On the bail or lack of bail issue,  lawyer for Pa Momo Fofana stood on three grounds: The first was that the four journalists were a flight risk even though they were served a day before their appearance, and all them appeared and again all of them have their offices where they could easily be found.

The second reason given by lawyer for Pa Momo Fofana for opposing bail was that it was difficult to serve the editors, but that was found to be a gimmick when lawyer for the editors,  Mr Mamie discovered that the summons was dated Thursday 27th June 2019 and the journalists were before the court on Friday 28th June 2019.

Now by reason of those dates,  there is a wrong here which the Sierra Leone Judiciary must guard against.

Sometime back, the Sierra Leone Judiciary issued out a memo which said that a minimum of three working days must elapse after a defendant is served before that defendant should appear in court.

So, if those journalists were served on Thursday evening to appear the next day Friday morning, means that the rules of the Sierra Leone Judiciary have been flouted which means a Judiciary staff must have joined in the flouting of the rules laid down by his or her bosses which then means a betrayal on the part of that staff which then means there is no longer any reason for that staff to remain a staff of the 3rd arm of government.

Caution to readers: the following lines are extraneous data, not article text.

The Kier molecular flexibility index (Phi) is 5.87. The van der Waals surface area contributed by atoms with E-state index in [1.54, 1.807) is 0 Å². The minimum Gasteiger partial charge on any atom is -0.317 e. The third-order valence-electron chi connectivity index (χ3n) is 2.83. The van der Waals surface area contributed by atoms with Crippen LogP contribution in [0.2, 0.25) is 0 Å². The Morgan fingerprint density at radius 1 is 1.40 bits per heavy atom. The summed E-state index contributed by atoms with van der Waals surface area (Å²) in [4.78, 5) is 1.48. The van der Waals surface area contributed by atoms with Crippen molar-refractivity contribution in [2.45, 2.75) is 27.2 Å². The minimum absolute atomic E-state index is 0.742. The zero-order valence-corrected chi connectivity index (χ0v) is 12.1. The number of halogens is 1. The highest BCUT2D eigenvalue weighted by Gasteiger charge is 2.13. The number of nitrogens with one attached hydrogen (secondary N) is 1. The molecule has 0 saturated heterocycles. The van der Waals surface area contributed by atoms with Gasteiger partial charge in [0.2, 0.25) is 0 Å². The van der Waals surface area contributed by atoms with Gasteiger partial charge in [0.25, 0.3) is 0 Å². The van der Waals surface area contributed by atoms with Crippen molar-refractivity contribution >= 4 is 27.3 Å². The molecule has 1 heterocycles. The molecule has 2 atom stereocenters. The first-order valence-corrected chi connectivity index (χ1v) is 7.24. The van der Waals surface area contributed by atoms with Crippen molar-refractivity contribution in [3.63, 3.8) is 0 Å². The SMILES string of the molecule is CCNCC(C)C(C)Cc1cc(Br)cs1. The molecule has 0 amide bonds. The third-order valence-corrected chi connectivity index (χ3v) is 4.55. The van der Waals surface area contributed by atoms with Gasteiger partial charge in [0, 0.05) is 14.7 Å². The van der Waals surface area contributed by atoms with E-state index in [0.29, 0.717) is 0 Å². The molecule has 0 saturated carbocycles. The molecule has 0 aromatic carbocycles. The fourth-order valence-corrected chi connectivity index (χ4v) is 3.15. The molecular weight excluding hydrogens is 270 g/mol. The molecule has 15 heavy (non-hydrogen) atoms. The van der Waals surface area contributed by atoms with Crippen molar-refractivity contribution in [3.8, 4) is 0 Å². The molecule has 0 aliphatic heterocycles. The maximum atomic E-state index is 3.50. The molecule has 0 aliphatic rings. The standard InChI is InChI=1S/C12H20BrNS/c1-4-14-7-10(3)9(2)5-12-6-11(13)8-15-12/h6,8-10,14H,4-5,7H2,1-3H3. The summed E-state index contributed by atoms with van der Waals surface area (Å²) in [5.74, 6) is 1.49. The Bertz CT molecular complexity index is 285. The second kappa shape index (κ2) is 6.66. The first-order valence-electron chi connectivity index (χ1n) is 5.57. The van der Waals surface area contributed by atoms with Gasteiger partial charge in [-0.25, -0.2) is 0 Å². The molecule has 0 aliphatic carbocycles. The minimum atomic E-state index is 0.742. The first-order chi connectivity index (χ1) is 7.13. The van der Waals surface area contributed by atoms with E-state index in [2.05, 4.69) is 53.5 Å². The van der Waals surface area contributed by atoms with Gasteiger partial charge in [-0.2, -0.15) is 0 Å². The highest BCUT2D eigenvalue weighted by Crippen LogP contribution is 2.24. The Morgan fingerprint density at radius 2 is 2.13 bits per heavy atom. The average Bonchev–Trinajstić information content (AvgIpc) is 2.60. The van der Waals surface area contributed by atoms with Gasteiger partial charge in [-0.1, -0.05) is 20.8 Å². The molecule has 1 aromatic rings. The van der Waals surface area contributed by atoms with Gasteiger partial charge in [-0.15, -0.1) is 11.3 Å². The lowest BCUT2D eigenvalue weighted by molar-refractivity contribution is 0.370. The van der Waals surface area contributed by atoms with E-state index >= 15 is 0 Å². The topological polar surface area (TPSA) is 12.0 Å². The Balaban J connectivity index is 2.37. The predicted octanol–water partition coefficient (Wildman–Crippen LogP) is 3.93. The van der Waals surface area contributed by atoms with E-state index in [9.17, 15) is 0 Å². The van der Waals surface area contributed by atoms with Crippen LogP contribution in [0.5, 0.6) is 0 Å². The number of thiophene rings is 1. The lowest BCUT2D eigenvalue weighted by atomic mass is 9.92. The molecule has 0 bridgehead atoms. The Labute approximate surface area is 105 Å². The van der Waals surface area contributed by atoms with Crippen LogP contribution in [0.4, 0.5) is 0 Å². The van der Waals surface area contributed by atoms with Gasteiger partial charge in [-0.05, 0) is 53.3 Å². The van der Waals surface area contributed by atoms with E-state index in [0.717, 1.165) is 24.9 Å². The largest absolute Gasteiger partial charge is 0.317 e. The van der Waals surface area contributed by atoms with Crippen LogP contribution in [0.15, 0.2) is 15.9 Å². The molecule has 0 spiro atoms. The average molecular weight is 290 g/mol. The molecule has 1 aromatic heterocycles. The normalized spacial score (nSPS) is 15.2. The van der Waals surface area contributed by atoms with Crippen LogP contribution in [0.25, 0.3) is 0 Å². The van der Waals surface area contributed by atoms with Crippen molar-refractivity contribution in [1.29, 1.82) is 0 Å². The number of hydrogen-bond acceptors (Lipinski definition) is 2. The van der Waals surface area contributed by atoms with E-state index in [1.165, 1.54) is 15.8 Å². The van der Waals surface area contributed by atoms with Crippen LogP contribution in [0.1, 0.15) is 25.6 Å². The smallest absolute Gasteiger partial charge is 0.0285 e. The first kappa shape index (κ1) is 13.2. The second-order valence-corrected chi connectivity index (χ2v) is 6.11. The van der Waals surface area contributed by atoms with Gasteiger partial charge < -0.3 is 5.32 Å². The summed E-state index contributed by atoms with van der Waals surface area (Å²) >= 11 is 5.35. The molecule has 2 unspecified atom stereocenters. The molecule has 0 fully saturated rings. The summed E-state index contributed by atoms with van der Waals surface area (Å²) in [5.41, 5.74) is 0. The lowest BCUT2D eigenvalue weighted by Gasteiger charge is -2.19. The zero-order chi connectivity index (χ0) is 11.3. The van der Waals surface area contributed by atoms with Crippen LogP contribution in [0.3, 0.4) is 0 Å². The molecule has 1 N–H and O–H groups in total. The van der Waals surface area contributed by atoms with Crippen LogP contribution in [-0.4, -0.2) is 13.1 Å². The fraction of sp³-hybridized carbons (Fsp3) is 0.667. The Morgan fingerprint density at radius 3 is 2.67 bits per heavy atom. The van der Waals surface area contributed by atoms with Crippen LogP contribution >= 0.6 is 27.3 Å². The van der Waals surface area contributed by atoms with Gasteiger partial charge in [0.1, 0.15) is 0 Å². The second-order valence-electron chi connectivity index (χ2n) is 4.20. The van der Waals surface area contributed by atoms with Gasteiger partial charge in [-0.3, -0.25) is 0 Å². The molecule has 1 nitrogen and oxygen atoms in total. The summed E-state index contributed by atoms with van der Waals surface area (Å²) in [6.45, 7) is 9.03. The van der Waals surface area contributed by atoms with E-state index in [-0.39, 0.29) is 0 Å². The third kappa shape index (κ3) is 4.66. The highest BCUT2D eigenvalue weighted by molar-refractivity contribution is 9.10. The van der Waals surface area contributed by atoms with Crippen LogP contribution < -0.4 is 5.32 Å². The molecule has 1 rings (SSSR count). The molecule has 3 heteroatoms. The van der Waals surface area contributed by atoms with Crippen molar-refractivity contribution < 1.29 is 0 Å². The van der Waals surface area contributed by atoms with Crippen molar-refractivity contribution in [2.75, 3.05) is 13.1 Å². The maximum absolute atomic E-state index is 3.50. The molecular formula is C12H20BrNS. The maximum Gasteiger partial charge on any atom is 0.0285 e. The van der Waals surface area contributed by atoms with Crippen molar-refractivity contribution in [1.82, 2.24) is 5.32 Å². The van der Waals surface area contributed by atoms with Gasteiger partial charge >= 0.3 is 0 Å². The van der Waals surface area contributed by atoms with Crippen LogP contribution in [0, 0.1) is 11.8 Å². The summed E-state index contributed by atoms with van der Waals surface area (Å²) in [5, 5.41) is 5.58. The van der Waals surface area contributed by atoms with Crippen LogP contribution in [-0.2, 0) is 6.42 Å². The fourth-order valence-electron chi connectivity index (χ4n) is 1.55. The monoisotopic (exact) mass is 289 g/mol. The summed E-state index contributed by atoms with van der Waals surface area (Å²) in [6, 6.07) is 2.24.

The third reason given for opposing bail is that the four journalists will interfere with witnesses through their publications. If this is not laughable I wonder what else is.

The drama continued within Court Number 2 last Friday when two out of four lawyers for the editors,  withdrew their representations.

Three messages this move sends to the general public: First that some lawyers use sentiments in their jobs as lawyers which means that litigants must now fear to approach them.

Second,  some lawyers could no longer again be relied on to seek the interests of their clients which means that when you see them you must run for dear life.

Third,  the idea that lawyers have the right to defend their clients in any matter be it murder or any otherwise has been killed in this country forever, as some lawyers now have the tendency to pick and choose the cases which they could sincerely defend.

Magistrate Ngegba did grant bail but with very stiff conditions which renders the bail itself null and void, contrary to the bail rules of the Sierra Leone Judiciary which has cited cases for which bail must be mandatory.

Magistrate Ngegba pronounced that each of the defendant must have three sureties who must be 50 years old and above, and each of them must be resident in Freetown. Each surety must stand guarantee for the mammoth sum of three hundred million Leones, and two of those must produce title deeds worth that amount.

If the bail conditions are not met, this means that the four journalists will remain incarcerated for a total of eleven days which is beyond the eight days rule, as the case was adjourned to the 9th July.

What if all four journalists decide to make charges against Pa Momo Fofana for defamation, will he suffer same, just on the basis of words written on a piece of paper which will not hold until what are written on it are proved to be correct?

This press is appealing to the authorities of the Sierra Leone Judiciary to intervene in this matter, and order the immediate release of those journalists to be bailed on their own volition.

Pa Momo is not seen in the picture but rather the Sierra Leone Judiciary which always take the stick for crimes it never commits.